Founded at UChicago, nonprofit Climate Vault proposes new solution for carbon reduction

Purchasing and ‘vaulting’ carbon permits can reduce pollution, spur tech innovation

Amid mounting evidence that climate change threatens current and future generations, Climate Vault, a nonprofit founded at the University of Chicago by a team led by economist Michael Greenstone, today unveiled a new solution for carbon reduction using government-regulated markets.

Climate Vault’s innovative solution will shorten the timeline for individuals and organizations seeking to reduce their emissions. Its mission is to significantly reduce carbon dioxide, one of the leading causes of climate change, while supporting the innovation in carbon removal technologies designed to eliminate historical CO2.

Climate Vault’s approach leverages the power of government-regulated compliance markets by purchasing and “vaulting” carbon permits, preventing polluters from using them. In addition, Climate Vault will help create the world’s first ecosystem for carbon dioxide removal (CDR) technologies by providing grants that spur innovation in those technologies to help make them viable and cost effective—encouraging a renewed commitment to environmental, social and governance (ESG) investing.

“Our response to the climate challenge will define our generation,” said Greenstone, co-founder of Climate Vault and the Milton Friedman Distinguished Service Professor in Economics at the University of Chicago. “Climate Vault provides a unique way for supporters, both individuals and organizations, to get the biggest carbon reduction per dollar—whether it be through matching their own footprint or truly making their investment portfolios ESG-forward. And in so doing, supporters can jumpstart the innovation that our children and the planet need. It is very much part of the University of Chicago’s long tradition of developing ideas that help to solve real-world social problems.”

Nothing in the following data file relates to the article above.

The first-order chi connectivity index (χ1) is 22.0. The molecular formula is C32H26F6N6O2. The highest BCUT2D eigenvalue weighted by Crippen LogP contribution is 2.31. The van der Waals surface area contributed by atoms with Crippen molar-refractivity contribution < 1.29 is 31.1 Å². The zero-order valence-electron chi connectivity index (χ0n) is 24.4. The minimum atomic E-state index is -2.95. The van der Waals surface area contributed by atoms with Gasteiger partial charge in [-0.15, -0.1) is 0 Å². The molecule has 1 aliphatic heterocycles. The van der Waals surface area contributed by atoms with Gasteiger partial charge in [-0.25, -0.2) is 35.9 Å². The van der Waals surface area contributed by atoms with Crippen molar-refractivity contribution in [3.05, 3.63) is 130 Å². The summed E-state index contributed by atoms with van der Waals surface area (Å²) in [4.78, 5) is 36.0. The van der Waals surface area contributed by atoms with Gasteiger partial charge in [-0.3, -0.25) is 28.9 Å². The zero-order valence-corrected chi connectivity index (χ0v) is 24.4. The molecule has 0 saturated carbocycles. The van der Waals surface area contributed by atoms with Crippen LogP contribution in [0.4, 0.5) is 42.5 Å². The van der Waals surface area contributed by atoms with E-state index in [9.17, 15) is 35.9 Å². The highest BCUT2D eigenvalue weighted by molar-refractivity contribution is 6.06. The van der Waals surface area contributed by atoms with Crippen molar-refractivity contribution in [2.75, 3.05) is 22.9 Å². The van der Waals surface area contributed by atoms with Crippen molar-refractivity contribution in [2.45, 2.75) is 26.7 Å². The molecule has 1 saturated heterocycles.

Greenstone previously served as the chief economist for President Barack Obama’s Council of Economic Advisers, where he co-led the development of the United States government’s social cost of carbon.

“UChicago recently increased its greenhouse gas reduction goals for the current decade, focused on areas where we can demonstrate a positive financial return on investment, while simultaneously reducing our campus emissions,” said Ivan Samstein, vice president and chief financial officer at the University of Chicago. “Climate Vault will help us create a low cost off-campus benchmark to evaluate initiatives that may further reduce our greenhouse gas emissions and is an important piece of our overall emission reduction efforts. We are proud to partner with Climate Vault as a means within our broader portfolio to continue our efforts to dramatically reduce our carbon footprint.”

Greenstone and a team of leaders developed the vision and model for Climate Vault, with foundational support from the University of Chicago, as part of the university’s path to carbon neutrality. The founders also include Don Wilson, president & CEO of the trading firm DRW; Bala Srinivasan, senior advisor to the president at the University of Chicago; and Andrew Dailey, managing director of MGI Research.